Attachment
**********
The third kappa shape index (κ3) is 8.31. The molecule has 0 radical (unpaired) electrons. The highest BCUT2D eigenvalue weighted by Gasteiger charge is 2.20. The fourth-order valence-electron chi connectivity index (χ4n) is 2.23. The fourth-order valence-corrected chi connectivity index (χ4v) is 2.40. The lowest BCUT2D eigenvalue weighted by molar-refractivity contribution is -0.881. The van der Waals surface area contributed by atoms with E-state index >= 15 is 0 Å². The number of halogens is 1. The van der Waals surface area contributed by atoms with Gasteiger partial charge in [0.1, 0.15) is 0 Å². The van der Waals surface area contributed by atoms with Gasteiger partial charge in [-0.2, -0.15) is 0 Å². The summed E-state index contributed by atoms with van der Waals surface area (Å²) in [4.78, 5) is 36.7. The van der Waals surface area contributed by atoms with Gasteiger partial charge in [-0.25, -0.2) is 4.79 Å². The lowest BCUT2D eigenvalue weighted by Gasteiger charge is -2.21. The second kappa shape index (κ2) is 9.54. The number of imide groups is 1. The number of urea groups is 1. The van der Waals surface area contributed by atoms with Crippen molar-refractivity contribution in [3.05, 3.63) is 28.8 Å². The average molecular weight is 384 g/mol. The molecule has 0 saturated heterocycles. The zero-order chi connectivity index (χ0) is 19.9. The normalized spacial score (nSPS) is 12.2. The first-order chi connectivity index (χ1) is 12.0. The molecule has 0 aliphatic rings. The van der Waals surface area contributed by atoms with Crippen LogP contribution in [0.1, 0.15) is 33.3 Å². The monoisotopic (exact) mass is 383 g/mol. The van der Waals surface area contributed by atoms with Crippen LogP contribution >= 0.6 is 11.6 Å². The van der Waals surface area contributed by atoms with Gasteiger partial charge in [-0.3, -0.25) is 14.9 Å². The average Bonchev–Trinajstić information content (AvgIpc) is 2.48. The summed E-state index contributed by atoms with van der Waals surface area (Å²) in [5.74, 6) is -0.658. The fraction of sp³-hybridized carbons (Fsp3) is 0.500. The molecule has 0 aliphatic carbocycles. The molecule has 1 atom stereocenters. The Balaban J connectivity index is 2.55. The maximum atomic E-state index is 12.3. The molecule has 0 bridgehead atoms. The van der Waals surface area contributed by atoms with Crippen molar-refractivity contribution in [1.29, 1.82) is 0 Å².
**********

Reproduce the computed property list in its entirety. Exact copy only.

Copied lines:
The third kappa shape index (κ3) is 8.31. The molecule has 0 radical (unpaired) electrons. The highest BCUT2D eigenvalue weighted by Gasteiger charge is 2.20. The fourth-order valence-electron chi connectivity index (χ4n) is 2.23. The fourth-order valence-corrected chi connectivity index (χ4v) is 2.40. The lowest BCUT2D eigenvalue weighted by molar-refractivity contribution is -0.881. The van der Waals surface area contributed by atoms with E-state index >= 15 is 0 Å². The number of halogens is 1. The van der Waals surface area contributed by atoms with Gasteiger partial charge in [0.1, 0.15) is 0 Å². The van der Waals surface area contributed by atoms with Gasteiger partial charge in [-0.2, -0.15) is 0 Å². The summed E-state index contributed by atoms with van der Waals surface area (Å²) in [4.78, 5) is 36.7. The van der Waals surface area contributed by atoms with Gasteiger partial charge in [-0.25, -0.2) is 4.79 Å². The lowest BCUT2D eigenvalue weighted by Gasteiger charge is -2.21. The second kappa shape index (κ2) is 9.54. The number of imide groups is 1. The number of urea groups is 1. The van der Waals surface area contributed by atoms with Crippen molar-refractivity contribution in [3.05, 3.63) is 28.8 Å². The average molecular weight is 384 g/mol. The molecule has 0 saturated heterocycles. The zero-order chi connectivity index (χ0) is 19.9. The normalized spacial score (nSPS) is 12.2. The first-order chi connectivity index (χ1) is 12.0. The molecule has 0 aliphatic rings. The van der Waals surface area contributed by atoms with Crippen LogP contribution in [0.1, 0.15) is 33.3 Å². The monoisotopic (exact) mass is 383 g/mol. The van der Waals surface area contributed by atoms with Crippen LogP contribution >= 0.6 is 11.6 Å². The van der Waals surface area contributed by atoms with Gasteiger partial charge in [-0.3, -0.25) is 14.9 Å². The average Bonchev–Trinajstić information content (AvgIpc) is 2.48. The summed E-state index contributed by atoms with van der Waals surface area (Å²) in [5.74, 6) is -0.658. The fraction of sp³-hybridized carbons (Fsp3) is 0.500. The molecule has 0 aliphatic carbocycles. The molecule has 1 atom stereocenters. The Balaban J connectivity index is 2.55. The maximum atomic E-state index is 12.3. The molecule has 0 bridgehead atoms. The van der Waals surface area contributed by atoms with Crippen molar-refractivity contribution in [1.29, 1.82) is 0 Å².